SUMO - Small Unmanned Meteorological Observer - is the name of the model aircraft equipped with various meteorological sensors developed at the Geophysical Institute at the University of Bergen. Professor Joachim Reuder manages the project, which sees support from Statoil. The aircraft has been tested on various occasions starting from the summer of 2007, including a measurement campaign of turbulence in a wind park in Lolland Denmark. Further campaigns are under planning.
NORCOWE's master student Line Båserud defended successfully her thesis on the 20th of June, entitled "Investigating the potential of turbulence measurements with the RPAS SUMO". RPAS stands for Remotely Piloted Aircraft Systems. The data obtained from the RPAS SUMO must be adequately treated to separate the aircraft's own movement from the turbulence and wind profile measurements. For instance, only the straight paths of the trajectories are used for measurements, and must be isolated from the rest. Various probes have also been used to establish the best fit for the aircraft.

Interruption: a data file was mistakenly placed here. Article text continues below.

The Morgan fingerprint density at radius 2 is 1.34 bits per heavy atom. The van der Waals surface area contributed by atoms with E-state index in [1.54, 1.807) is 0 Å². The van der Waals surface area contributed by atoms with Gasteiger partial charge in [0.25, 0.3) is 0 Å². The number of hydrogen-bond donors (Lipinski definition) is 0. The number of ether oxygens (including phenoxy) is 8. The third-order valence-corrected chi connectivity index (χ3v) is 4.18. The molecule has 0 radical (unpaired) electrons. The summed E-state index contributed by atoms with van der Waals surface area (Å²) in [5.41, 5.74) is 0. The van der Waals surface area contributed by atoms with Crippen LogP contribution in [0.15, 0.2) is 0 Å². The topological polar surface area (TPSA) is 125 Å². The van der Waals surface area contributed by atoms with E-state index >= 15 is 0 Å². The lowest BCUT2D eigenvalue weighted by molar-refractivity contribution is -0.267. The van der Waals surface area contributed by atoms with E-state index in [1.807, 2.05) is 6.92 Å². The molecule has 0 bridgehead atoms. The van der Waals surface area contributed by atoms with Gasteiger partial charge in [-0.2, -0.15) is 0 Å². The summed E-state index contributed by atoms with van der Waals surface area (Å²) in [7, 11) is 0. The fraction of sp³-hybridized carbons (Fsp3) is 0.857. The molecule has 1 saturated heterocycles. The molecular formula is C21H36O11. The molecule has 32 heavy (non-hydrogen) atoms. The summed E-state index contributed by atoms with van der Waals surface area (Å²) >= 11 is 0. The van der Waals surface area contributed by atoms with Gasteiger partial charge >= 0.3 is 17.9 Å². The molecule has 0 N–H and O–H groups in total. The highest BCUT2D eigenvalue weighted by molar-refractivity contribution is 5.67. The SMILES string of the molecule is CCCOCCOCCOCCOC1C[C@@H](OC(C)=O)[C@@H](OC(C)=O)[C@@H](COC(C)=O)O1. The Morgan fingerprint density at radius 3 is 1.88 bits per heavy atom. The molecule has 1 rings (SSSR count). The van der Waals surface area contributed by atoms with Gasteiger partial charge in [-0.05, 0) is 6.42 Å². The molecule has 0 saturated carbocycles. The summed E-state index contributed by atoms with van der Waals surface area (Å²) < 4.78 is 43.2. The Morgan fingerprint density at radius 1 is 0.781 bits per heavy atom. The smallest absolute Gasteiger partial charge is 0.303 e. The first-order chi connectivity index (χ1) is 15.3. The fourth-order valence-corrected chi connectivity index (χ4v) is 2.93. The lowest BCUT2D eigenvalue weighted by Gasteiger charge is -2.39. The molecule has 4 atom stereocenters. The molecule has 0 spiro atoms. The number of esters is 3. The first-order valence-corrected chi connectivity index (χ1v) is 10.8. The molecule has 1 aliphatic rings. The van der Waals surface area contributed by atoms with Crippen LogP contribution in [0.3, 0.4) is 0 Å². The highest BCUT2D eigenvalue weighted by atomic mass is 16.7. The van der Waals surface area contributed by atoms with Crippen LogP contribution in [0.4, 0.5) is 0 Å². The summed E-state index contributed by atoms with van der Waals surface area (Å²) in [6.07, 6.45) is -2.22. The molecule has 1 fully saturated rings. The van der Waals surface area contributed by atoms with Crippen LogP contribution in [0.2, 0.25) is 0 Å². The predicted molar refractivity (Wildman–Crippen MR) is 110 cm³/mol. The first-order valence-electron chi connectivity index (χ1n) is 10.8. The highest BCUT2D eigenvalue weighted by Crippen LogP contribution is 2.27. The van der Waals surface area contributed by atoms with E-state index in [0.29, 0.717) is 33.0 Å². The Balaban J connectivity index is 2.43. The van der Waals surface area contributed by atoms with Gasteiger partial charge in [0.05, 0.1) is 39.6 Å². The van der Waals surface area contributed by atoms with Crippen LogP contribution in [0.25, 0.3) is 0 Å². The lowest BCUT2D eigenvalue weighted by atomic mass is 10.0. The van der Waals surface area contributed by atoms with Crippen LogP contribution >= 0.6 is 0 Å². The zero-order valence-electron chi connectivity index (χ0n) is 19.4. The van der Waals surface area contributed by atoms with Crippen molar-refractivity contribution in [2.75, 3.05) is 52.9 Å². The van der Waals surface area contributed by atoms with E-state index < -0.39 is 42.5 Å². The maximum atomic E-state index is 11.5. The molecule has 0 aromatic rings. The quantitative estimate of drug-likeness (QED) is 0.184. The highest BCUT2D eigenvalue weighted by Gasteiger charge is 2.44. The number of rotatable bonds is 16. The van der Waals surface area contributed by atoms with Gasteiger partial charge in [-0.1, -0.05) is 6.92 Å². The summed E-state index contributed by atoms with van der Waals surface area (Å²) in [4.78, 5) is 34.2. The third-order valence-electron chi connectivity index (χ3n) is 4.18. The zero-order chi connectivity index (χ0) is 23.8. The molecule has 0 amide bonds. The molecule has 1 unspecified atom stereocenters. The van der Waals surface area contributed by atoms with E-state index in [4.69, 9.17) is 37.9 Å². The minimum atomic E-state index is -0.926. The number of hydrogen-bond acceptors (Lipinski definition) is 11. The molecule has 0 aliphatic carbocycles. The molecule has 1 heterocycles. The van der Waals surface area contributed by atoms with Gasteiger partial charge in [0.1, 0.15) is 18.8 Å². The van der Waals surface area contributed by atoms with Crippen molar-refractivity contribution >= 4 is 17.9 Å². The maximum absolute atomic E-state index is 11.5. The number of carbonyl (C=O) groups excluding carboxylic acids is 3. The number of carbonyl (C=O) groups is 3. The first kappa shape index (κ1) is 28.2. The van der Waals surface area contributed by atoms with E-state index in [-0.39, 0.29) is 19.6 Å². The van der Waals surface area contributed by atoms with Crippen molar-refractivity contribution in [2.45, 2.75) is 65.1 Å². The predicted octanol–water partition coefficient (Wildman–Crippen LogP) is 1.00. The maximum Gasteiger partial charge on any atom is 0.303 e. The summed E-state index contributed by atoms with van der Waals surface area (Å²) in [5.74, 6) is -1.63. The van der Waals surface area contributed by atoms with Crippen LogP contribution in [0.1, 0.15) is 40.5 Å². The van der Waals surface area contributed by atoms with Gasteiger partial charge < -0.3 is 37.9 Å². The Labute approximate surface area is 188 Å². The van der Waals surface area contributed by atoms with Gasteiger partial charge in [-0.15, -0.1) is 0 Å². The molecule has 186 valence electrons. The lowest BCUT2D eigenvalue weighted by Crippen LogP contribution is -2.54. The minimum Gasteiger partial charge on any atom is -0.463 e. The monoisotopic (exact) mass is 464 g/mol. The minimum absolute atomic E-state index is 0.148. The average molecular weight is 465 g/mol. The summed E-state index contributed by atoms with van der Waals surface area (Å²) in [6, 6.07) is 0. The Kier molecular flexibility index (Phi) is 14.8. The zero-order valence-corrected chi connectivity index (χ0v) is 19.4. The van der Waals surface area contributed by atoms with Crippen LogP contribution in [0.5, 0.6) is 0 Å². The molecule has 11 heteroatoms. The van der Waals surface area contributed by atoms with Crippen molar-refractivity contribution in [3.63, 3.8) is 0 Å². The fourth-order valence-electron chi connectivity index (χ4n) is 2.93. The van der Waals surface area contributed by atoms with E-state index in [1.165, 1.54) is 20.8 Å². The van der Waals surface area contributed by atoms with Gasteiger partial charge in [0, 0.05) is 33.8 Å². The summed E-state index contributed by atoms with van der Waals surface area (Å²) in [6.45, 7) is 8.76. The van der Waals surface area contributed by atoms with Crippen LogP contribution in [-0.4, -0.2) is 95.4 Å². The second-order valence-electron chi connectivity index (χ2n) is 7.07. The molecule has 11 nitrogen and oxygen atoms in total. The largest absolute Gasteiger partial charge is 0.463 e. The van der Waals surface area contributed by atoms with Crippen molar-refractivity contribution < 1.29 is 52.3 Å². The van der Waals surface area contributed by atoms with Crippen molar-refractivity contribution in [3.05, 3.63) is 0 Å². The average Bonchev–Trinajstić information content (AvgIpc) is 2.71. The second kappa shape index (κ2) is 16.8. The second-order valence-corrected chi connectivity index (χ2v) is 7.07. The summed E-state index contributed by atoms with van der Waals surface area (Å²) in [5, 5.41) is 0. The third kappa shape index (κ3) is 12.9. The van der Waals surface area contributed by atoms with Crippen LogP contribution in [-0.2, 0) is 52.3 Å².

Line Båserud referred to both experiments in a wind tunnel as well as field trips undertaken with SUMO, comparing for instance the results obtained with a meteorological tower. Her supervisors were professor Joachim Reuder and associate professor Marius O. Jonassen at the Geophysical Institute.